This article by Terry Sunderland was originally published by the Times Higher Education on April 21, 2021.
The course I teach, relating to forestry, has a strong focus on balancing conservation and sustainable development. I come from a background focused on integrating these two seemingly irreconcilable paradigms from an integrated landscape approach perspective.
We think of landscapes as systems whereby everything is connected in some way. The SDGs provide a fantastic framework to think about such an approach. No single SDG can be dealt with in isolation as they are all equally connected in some way; thus, only by addressing them all can true sustainable development be achieved.
The siloed approach to conservation, forestry, agriculture and other land uses has essentially failed us. We believe that getting emerging leaders to think about sustainable development in a holistic way is one way forward.
The SDGs underpin the course curriculum and are dealt with in a variety of ways – from mapping the connections between the SDGs and thinking about implementation and progress on targets, to thinking about forestry and agriculture as connected concerns, not in isolation, and considering what other SDGs could be added. The SDGs are the pillar of the learning activities throughout the course.
We refer to literature and studies that support such connections such as:
Moving online: what worked, what didn’t
When moving to online teaching, we kept our strong course framework in place while changing the mode of delivery.
We quickly discovered that long real-time lectures did not work online.
Instead, short, concise recorded presentations of up to 15 minutes long, posted on Canvas prior to a particular online class, enabled students to become familiar with a relevant topics before formal sessions, and they appreciated being able to watch them in their own time.
Having an online repository of such resources has also proven useful for revision purposes. Class discussions and assignments were structured around these background materials, which meant the course was constantly referring back to the SDG framework.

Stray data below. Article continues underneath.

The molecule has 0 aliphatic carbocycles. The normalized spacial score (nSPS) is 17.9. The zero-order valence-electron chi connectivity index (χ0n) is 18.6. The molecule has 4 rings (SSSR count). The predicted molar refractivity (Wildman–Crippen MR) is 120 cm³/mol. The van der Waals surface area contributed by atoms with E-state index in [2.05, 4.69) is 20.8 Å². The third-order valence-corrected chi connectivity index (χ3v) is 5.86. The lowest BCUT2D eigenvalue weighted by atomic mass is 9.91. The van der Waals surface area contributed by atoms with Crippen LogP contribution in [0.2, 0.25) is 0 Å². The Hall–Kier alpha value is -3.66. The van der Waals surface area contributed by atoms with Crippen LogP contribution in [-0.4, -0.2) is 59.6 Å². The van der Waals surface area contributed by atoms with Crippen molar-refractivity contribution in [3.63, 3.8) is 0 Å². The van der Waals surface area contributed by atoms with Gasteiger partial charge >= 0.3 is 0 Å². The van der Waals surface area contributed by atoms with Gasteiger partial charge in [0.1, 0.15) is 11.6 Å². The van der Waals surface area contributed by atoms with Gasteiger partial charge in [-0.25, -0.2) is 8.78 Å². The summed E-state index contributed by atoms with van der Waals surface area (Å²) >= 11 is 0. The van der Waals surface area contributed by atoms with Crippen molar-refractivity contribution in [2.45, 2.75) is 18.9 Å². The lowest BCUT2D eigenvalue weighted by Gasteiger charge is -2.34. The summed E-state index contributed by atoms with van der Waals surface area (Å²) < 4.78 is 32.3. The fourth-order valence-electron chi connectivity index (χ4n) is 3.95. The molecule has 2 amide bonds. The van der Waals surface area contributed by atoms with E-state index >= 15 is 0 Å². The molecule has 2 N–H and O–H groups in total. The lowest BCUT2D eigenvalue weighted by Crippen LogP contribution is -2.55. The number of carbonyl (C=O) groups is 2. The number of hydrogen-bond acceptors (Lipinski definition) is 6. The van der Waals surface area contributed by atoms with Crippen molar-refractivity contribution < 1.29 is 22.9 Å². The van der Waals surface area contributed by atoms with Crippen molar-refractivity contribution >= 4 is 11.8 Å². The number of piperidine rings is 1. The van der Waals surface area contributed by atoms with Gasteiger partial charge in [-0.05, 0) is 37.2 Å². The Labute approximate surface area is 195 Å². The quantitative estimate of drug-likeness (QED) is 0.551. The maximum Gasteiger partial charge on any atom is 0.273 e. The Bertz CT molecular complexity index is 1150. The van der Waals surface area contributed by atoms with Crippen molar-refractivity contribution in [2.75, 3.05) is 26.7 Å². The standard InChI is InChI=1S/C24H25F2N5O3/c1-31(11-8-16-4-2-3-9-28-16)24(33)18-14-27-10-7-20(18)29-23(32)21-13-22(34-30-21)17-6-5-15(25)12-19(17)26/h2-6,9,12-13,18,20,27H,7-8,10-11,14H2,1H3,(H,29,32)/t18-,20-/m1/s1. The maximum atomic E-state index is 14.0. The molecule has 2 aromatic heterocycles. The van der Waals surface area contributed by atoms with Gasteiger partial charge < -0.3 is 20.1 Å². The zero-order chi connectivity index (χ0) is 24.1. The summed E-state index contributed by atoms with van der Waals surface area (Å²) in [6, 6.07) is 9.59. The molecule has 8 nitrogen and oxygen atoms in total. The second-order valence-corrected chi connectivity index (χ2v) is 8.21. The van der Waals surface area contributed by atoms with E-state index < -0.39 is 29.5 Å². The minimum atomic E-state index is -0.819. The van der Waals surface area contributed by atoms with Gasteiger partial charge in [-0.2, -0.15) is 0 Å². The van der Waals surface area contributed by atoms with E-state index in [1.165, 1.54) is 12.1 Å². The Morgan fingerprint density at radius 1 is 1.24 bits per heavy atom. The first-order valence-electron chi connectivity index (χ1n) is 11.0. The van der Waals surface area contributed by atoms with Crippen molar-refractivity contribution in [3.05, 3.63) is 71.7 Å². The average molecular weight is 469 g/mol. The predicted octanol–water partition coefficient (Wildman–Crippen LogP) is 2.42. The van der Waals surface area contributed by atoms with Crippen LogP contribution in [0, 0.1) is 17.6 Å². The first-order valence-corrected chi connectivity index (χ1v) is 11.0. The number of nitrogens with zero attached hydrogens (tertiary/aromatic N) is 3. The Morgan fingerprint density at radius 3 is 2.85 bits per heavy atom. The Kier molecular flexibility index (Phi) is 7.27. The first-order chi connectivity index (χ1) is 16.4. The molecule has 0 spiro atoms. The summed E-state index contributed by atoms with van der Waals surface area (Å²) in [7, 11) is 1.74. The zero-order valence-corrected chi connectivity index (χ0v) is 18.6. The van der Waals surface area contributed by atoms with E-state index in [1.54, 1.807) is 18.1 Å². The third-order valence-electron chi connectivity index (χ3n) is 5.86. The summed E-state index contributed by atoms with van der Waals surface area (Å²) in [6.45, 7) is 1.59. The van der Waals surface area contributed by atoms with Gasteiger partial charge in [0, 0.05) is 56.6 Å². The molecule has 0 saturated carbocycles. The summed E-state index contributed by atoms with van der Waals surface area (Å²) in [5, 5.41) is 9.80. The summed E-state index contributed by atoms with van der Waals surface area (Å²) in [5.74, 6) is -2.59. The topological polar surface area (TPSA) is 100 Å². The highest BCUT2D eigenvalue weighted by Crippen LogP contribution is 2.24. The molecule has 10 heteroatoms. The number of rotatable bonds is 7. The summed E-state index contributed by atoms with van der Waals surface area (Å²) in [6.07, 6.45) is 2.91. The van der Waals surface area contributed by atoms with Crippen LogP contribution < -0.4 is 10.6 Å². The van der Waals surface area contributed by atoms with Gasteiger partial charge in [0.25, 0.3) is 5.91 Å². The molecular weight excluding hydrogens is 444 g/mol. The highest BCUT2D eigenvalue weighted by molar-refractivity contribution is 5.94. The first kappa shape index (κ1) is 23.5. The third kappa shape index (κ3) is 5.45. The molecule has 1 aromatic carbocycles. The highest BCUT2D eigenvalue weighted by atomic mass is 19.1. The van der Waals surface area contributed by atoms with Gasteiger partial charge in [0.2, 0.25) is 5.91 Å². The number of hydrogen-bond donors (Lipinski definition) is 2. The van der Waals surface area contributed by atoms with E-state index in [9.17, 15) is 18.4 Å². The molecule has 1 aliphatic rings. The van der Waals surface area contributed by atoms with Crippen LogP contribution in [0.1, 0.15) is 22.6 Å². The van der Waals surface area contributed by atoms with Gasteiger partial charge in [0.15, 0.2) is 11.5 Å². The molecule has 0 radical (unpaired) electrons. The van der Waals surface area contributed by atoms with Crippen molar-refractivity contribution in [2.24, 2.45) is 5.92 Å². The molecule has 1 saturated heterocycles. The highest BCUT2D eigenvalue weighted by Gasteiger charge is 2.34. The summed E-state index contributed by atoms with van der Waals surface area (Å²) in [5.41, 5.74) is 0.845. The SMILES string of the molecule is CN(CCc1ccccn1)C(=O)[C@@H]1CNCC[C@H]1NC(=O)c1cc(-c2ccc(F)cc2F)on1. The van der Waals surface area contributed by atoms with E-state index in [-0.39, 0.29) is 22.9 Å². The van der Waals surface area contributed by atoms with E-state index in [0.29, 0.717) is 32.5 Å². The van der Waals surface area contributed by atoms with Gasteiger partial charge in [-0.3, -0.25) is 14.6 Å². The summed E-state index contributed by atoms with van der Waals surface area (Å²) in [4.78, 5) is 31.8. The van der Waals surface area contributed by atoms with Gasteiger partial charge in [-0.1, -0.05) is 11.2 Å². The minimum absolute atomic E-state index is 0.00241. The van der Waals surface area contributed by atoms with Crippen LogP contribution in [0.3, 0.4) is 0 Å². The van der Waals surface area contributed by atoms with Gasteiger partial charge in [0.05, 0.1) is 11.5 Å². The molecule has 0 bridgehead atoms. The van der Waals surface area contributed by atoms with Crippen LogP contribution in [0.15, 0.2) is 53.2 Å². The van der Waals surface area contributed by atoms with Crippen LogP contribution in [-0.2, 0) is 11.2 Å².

Rooting the course in the SDGs gives students exposure to real-world issues and problems that they can, and do, explore further.
The SDGs as a vehicle for learning
The real benefit of framing a course around the SDGs is that there are so many resources out there that students can explore to augment the classroom instruction and accompanying assignments.
Students were comfortable undertaking SDG-related assignments independently knowing that they have access to a wide repository of background information and detail.
The students seem to relate to the issues and complexities linked to the SDGs. Using an SDG lens when teaching brings wider issues of society, culture, economics, poverty and food security into students’ thinking about their core subject.
In the case of forestry, it helps them to understand just how complex a discipline it is when thinking about long-term sustainable and measurable development. But the SDGs could just as easily be used as a vehicle to pick apart the challenges and complexities of dozens of other disciplines, setting them in a real-world context, while also raising students’ awareness and knowledge of the most pressing issues we, as a planet, now face.
Terry Sunderland is a professor in the Department of Forest and Conservation Sciences.